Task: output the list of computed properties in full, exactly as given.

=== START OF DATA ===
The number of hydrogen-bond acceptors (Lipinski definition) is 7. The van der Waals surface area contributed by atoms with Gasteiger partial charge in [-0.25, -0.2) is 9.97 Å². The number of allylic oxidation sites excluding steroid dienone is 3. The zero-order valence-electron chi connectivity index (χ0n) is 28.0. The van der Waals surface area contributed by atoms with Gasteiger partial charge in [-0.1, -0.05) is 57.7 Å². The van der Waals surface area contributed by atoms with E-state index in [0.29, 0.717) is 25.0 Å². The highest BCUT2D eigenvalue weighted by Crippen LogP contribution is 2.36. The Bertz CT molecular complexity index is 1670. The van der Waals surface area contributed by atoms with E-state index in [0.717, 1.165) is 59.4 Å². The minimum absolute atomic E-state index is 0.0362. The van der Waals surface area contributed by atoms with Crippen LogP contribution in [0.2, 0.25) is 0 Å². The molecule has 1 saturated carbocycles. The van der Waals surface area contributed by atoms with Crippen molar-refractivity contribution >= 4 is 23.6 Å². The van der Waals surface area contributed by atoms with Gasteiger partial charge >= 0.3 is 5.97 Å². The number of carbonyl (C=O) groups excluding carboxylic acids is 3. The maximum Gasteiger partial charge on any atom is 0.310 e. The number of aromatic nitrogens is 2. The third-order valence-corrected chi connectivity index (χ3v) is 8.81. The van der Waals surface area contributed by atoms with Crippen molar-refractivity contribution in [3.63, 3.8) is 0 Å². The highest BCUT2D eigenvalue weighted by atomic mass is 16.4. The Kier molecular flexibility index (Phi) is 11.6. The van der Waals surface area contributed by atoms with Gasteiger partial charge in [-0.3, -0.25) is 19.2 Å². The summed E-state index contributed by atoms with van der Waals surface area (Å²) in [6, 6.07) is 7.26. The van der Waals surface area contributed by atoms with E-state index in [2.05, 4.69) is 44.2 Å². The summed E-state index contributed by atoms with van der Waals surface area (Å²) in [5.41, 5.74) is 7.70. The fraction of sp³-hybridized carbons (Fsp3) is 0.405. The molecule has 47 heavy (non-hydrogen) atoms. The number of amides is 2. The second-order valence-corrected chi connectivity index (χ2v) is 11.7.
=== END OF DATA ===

The number of hydrogen-bond acceptors (Lipinski definition) is 7. The van der Waals surface area contributed by atoms with Gasteiger partial charge in [-0.25, -0.2) is 9.97 Å². The number of allylic oxidation sites excluding steroid dienone is 3. The zero-order valence-electron chi connectivity index (χ0n) is 28.0. The van der Waals surface area contributed by atoms with Gasteiger partial charge in [-0.1, -0.05) is 57.7 Å². The van der Waals surface area contributed by atoms with E-state index in [0.29, 0.717) is 25.0 Å². The highest BCUT2D eigenvalue weighted by Crippen LogP contribution is 2.36. The Bertz CT molecular complexity index is 1670. The van der Waals surface area contributed by atoms with E-state index in [0.717, 1.165) is 59.4 Å². The minimum absolute atomic E-state index is 0.0362. The van der Waals surface area contributed by atoms with Crippen LogP contribution in [0.2, 0.25) is 0 Å². The molecule has 1 saturated carbocycles. The van der Waals surface area contributed by atoms with Crippen molar-refractivity contribution >= 4 is 23.6 Å². The van der Waals surface area contributed by atoms with Gasteiger partial charge >= 0.3 is 5.97 Å². The number of carbonyl (C=O) groups excluding carboxylic acids is 3. The maximum Gasteiger partial charge on any atom is 0.310 e. The number of aromatic nitrogens is 2. The third-order valence-corrected chi connectivity index (χ3v) is 8.81. The van der Waals surface area contributed by atoms with Crippen molar-refractivity contribution in [3.63, 3.8) is 0 Å². The highest BCUT2D eigenvalue weighted by atomic mass is 16.4. The Kier molecular flexibility index (Phi) is 11.6. The van der Waals surface area contributed by atoms with Gasteiger partial charge in [-0.3, -0.25) is 19.2 Å². The summed E-state index contributed by atoms with van der Waals surface area (Å²) in [6, 6.07) is 7.26. The van der Waals surface area contributed by atoms with E-state index in [2.05, 4.69) is 44.2 Å². The summed E-state index contributed by atoms with van der Waals surface area (Å²) in [5.41, 5.74) is 7.70. The fraction of sp³-hybridized carbons (Fsp3) is 0.405. The molecule has 47 heavy (non-hydrogen) atoms. The number of amides is 2. The second-order valence-corrected chi connectivity index (χ2v) is 11.7.